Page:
Congratulations, your plants have arrived! Now, time for the fun part - make them a home!
Receiving Potted Plants
Carefully remove the potted plants from the box. Place potted plants in the shade and give them water for 24-48 hours as they transition from the shipping box. During this time, try to keep them out of excess heat or cold (and away from animal predation). Ideally, they should be planted within a week of arrival. If, however, you can't plant your potted plant (e.g. due to weather), you can temporarily place your potted plant inside near a south-facing window for up to a month (be careful not to over water).
NOTE: Most of our plants come in plantable eco-pots made of cow manure. However, our XL and XXL sizes now come in plastic pots. If they are in a plantable eco-pot, they can only stay in a home or greenhouse for up to one month before being potted up or planted out. Refrain from handling the pots when they are wet.
Receiving Bare Root Plants
Carefully remove the bare root plants from the box. As long as you keep them moist and in the shade, you can keep them in their original burlap and sawdust packaging for up to 1 week. During this time, keep them out of excess heat or cold and away from animal predation. Do not soak in water. Plant as soon as the ground is workable.
If you need to store them longer, you can bury the roots in moist sawdust (or similar medium), either outside or in a garage. If they remain moist, they can be held this way safely for up to a month or until they are ready to plant. If the bare root plants have broken dormancy and your temperatures are below 25 degrees, its best to pot them up and bring them inside next to a window. Do NOT overwater.
First things first. Before planting - hopefully you’ve put some thought into your garden needs and garden design. If not, here's the basics:
Primary plant considerations include amount of water, light, temperature, soil type, and spacing between plants. Reference the plant pages on our website to understand the needs of the species you purchased. Find a place in your yard that meets those needs, or make modifications to make your plant feel at home. Lastly, it’s nice to bring plants together that enjoy one another’s company - so consider how they might co-evolve over time!
If you need some help with design, please check out our landscaping services. We’re more than happy to offer some advice and give a quote on our consulting and design services.
Preparing the Hole
Once you know where your plant is going, dig a hole two times the width of the pot, and almost as deep at the pot is tall. Pack down the dirt firmly at the bottom of the hole (to prevent settling, which can lead to crown rot).
If you have a plant in a plantable eco-pot, place the entire pot in the hole. It will lessen root disturbance and fertilize! Then, test the depth. The soil line of the surrounding garden soil should be the same level as the soil line within the eco-pot. The edges of the eco-pot should rise slightly above (see pictures below).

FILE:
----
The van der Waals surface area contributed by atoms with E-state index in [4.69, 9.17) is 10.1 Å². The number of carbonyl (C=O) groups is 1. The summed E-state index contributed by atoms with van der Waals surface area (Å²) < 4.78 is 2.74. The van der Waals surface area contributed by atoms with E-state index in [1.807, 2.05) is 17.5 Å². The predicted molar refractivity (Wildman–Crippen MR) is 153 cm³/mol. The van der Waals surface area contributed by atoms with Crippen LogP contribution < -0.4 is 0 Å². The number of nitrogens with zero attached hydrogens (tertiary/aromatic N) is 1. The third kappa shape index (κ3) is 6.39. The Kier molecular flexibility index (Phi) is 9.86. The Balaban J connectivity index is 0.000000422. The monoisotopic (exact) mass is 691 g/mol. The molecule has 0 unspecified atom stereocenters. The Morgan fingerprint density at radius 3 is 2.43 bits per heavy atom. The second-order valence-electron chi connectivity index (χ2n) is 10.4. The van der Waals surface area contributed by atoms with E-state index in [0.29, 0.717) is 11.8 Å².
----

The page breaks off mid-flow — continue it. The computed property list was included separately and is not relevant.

If you have a plant in a plastic pot, place your fingers over the top of the pot, and around the stem of the plants. Turn the pot over, and slide off the plastic pot, so the plant is upside down resting on your hand. Then using both hands, turn the plant right side up and place in the planting hole, disturbing the roots as little as possible. In the rare instance that your plant is root bound, you can massage the edges of the roots to loosen them before filling the hole.
Fertilizing and Mulching
If your soil is poor in nutrients, you can mix organic fertilizer and/or compost with the soil you've removed from the hole (before returning it). If your soil is too heavy, you can mix in organic matter or sand. Refill the hole evenly, packing the soil firmly around the eco-pot to the height of the soil line in the pot (or around the plant roots to the original soil line). Again, if your plant is in an eco-pot, the edges of the eco-pot should rise slightly above.
Then, spread organic compost and mulch (wood chips, bark chips, straw, etc.) on the ground around the eco-pot, up to the edge of the exposed lip of the pot. The lip of the eco-pot will help prevent mulch from settling against the sensitive stem of the plant, while creating a mini-reservoir for holding water. If your plant is not in an eco-pot, simply leave a 6" space around the stem free of mulch.
Water the plant and the mulched area surrounding. If you have an eco-pot, the pot will biodegrade naturally, and provide fertility for your young plant!
Maintaining proper irrigation, especially during summer, is often the most critical act of care. Protecting your plant from animal predation is often a close second. This may require a deer fence/cage or a gopher cage around the roots/bulbs. Third, keep your plant's root zone free of weeds while it's growing into it's home.
Keep special attention on the plant during the first few weeks, and then more attention through the first season. Keep your eye out for early warning signs of waning health - discolored, wilting or wildlife-nibbled leaves are often the first indicators. From there, adjustments can be made to water or fertility or protection to restore vitality before it's too late.
Once established, native plants become very resilient - but initially it’s good to offer extra love and care.
Relax and Enjoy
Give yourself a pat on the back and smile - you’ve just done a good thing - and not just for you. You’ve helped strengthen your local ecology, clean the air and water, provide habitat for native critters; and have made the world a little bit better place - one resilient, edible plant at a time!